EditCSS - Edit your CSS on the fly.
Firebug - Explore the DOM.
MeasureIt - Measure pixel distances.
A big list of Extensions
ColorZilla - Find the color of anything on a webpage.
LiveHTTPHeaders - Watch HTTP headers as they are downloaded.
Aardvark - See how a page is constructed, block by block.
Web Developer Extension - Lots of good stuff for web developers.


Firefox tips and tricks
A newborn baby is the purest form of a human
being. This purity remains until the baby understands
my/mine, you/yours.

- Baba Hari Dass
Real world RJS templates - From Scott Raymond.

Joyful Javascript - Experiences of joyent with Ruby on Rails 1.1 and Javascript

Javascript events - A little hard to follow.

Onmouseover in Javascript

HTML DOM Event Object in Javascript

CSS Links - How to make anchor links look different

A little Javscript tutorial on hiding divs with Javascript.

Drag and Drop at AJAX Patterns.

An excellent demo page on Drag and Drop with Javascript.

A fantastic Javascript demo Magnetic Poetry.

A poster by Jesse James Garrett : The Elements of User Experience.

A different direction with Ruby on Rails

Javascript Weenie - A great resource page with lots of tutorials to learn different aspects of Javascript.

Sunday, April 09, 2006

The $100 laptop project is going strong. They decided to get rid of the hand crank because of the torsional forces on the laptop, and instead will have something like a pedal on the AC adapter. Here's some pictures for you.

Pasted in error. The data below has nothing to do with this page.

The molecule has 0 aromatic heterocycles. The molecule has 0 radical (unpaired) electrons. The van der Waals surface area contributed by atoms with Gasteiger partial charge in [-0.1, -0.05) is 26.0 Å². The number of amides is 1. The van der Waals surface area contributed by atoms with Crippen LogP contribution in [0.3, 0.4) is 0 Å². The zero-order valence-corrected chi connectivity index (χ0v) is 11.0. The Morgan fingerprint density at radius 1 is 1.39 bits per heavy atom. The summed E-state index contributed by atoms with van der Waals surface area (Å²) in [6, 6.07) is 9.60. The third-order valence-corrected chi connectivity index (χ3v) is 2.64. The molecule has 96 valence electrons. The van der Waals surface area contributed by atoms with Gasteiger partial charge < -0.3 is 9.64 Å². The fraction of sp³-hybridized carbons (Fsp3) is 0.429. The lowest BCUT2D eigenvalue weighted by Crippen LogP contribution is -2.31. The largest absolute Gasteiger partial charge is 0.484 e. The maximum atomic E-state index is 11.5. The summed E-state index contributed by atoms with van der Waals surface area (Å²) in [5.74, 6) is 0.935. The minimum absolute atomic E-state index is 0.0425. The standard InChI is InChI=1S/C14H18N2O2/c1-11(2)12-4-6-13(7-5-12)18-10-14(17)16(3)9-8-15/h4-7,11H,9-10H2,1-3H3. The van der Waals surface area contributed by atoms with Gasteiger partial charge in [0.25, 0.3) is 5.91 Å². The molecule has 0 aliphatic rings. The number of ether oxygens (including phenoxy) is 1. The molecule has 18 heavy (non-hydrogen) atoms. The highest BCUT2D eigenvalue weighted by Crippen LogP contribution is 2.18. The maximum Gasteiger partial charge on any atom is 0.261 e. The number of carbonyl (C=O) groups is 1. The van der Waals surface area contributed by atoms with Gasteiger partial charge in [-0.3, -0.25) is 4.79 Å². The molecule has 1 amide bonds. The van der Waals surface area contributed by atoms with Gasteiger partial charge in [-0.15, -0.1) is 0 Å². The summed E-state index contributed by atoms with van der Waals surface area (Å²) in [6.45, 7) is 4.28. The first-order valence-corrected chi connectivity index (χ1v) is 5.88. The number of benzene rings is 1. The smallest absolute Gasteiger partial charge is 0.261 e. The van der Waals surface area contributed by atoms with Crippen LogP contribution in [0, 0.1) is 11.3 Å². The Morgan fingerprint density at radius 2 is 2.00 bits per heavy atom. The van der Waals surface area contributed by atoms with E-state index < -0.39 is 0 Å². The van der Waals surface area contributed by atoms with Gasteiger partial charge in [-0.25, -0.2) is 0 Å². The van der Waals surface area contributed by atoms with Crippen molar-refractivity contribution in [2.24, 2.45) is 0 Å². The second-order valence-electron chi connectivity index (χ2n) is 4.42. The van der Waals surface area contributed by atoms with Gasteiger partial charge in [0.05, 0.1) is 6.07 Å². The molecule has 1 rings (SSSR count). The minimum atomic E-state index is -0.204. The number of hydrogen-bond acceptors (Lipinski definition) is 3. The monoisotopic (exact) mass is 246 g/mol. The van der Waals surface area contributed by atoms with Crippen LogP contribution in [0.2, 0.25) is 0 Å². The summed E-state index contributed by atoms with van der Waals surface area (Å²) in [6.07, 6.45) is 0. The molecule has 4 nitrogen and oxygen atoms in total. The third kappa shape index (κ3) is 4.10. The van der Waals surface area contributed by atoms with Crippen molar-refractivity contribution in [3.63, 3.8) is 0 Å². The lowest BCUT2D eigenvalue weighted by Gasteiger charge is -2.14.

The CSS Box model. - This explains boxes in CSS with margins, borders. Also, the Table model.

The Overflow declaration - What to do with content that doesn't fit in a div.

Ruby on Rails for Designers.

Rails on Emacs - with a few little hints.

Ruby on Rails on the EmacsWiki.

CSS Layout tutorial at

CSS Cheatsheet

Thursday, April 06, 2006

Oh wow, the best way ever to authenticate that a human is interacting with your computer: The KittenAuth Test.

Basically, the article says that OCR methods, commonly used by most sites, are eventually going to be cracked, but it's very hard for a computer to distinguish a kitten from other cute fuzzy little animals. Brilliant.

Here's the KittenAuth test in action.
CSS Cheatsheat
Great page talking all about design: Design Meltdown.
New features in Rails 1.1.
RJS - Ruby JavaScript - Very cool addition to Ruby on Rails to do Javascript in Ruby:

The hardcore API documentation

RJS element and collection proxies

Rails RJS templates

From A comp.lang.ruby thread about the new features in Rails 1.1:

Here goes a few sample rjs calls:

# First buy appears the cart, subsequent buys highlight it
page[:cart].visual_effect(@cart.size == 1 ? :appear : :highlight)

# Replace the cart with a refresh rendering of the cart partial
page[:cart].replace_html :partial => "cart"

# Highlight all the DOM elements of class "product"".product").each do |element|
element.visual_effect :highlight

# Call the custom JavaScript class/method AddressBook.cancel()

# 4 seconds after rendering, set the font-style of all company
# spans inside tds to normal
page.delay(4) do"td").each do |column|
column.set_style :fontStyle => "normal"

State of the Web 2.0 a long article with some fancy graphics about what is happening with Web 2.0.
Foreign Keys in Postgres

HTML Character codes

Ruby on Rails Book Roundup - I have "Agile Web Programming with Rails" and the Pickaxe Ruby book from Pragmatic Programmers, they're both excellent.